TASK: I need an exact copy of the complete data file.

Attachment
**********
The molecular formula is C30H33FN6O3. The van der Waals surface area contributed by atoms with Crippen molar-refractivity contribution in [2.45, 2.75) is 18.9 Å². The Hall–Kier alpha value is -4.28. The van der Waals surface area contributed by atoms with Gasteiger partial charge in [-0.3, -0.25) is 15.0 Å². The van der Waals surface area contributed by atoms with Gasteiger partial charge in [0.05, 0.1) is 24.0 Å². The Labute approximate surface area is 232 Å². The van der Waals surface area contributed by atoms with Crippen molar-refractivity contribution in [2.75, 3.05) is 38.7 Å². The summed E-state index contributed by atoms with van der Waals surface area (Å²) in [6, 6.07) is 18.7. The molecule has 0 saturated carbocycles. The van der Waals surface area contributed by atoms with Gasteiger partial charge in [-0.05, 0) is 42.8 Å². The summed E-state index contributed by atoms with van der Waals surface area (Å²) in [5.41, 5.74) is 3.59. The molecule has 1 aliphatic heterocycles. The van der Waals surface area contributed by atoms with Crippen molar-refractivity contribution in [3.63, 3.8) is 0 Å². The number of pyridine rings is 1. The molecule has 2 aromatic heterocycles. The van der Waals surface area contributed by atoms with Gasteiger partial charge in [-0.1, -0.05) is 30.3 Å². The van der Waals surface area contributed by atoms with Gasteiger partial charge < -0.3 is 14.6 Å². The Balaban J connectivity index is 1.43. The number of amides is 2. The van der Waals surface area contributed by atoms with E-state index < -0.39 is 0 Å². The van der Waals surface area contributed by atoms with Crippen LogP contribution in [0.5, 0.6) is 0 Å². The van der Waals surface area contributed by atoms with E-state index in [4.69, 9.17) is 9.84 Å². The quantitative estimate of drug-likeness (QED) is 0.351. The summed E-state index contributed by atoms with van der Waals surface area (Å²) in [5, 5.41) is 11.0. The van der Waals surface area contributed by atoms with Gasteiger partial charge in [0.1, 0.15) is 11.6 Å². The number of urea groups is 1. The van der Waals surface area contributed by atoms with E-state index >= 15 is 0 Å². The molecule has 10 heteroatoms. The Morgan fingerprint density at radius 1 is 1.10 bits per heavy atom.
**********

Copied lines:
The molecular formula is C30H33FN6O3. The van der Waals surface area contributed by atoms with Crippen molar-refractivity contribution in [2.45, 2.75) is 18.9 Å². The Hall–Kier alpha value is -4.28. The van der Waals surface area contributed by atoms with Gasteiger partial charge in [-0.3, -0.25) is 15.0 Å². The van der Waals surface area contributed by atoms with Gasteiger partial charge in [0.05, 0.1) is 24.0 Å². The Labute approximate surface area is 232 Å². The van der Waals surface area contributed by atoms with Crippen molar-refractivity contribution in [2.75, 3.05) is 38.7 Å². The summed E-state index contributed by atoms with van der Waals surface area (Å²) in [6, 6.07) is 18.7. The molecule has 0 saturated carbocycles. The van der Waals surface area contributed by atoms with Gasteiger partial charge in [-0.05, 0) is 42.8 Å². The summed E-state index contributed by atoms with van der Waals surface area (Å²) in [5.41, 5.74) is 3.59. The molecule has 1 aliphatic heterocycles. The van der Waals surface area contributed by atoms with Crippen molar-refractivity contribution in [3.63, 3.8) is 0 Å². The number of pyridine rings is 1. The molecule has 2 aromatic heterocycles. The van der Waals surface area contributed by atoms with Gasteiger partial charge in [-0.1, -0.05) is 30.3 Å². The van der Waals surface area contributed by atoms with Gasteiger partial charge < -0.3 is 14.6 Å². The Balaban J connectivity index is 1.43. The number of amides is 2. The van der Waals surface area contributed by atoms with E-state index < -0.39 is 0 Å². The van der Waals surface area contributed by atoms with Crippen LogP contribution in [0.5, 0.6) is 0 Å². The van der Waals surface area contributed by atoms with E-state index in [4.69, 9.17) is 9.84 Å². The quantitative estimate of drug-likeness (QED) is 0.351. The summed E-state index contributed by atoms with van der Waals surface area (Å²) in [5, 5.41) is 11.0. The van der Waals surface area contributed by atoms with Gasteiger partial charge in [0.1, 0.15) is 11.6 Å². The number of urea groups is 1. The van der Waals surface area contributed by atoms with E-state index >= 15 is 0 Å². The molecule has 10 heteroatoms. The Morgan fingerprint density at radius 1 is 1.10 bits per heavy atom.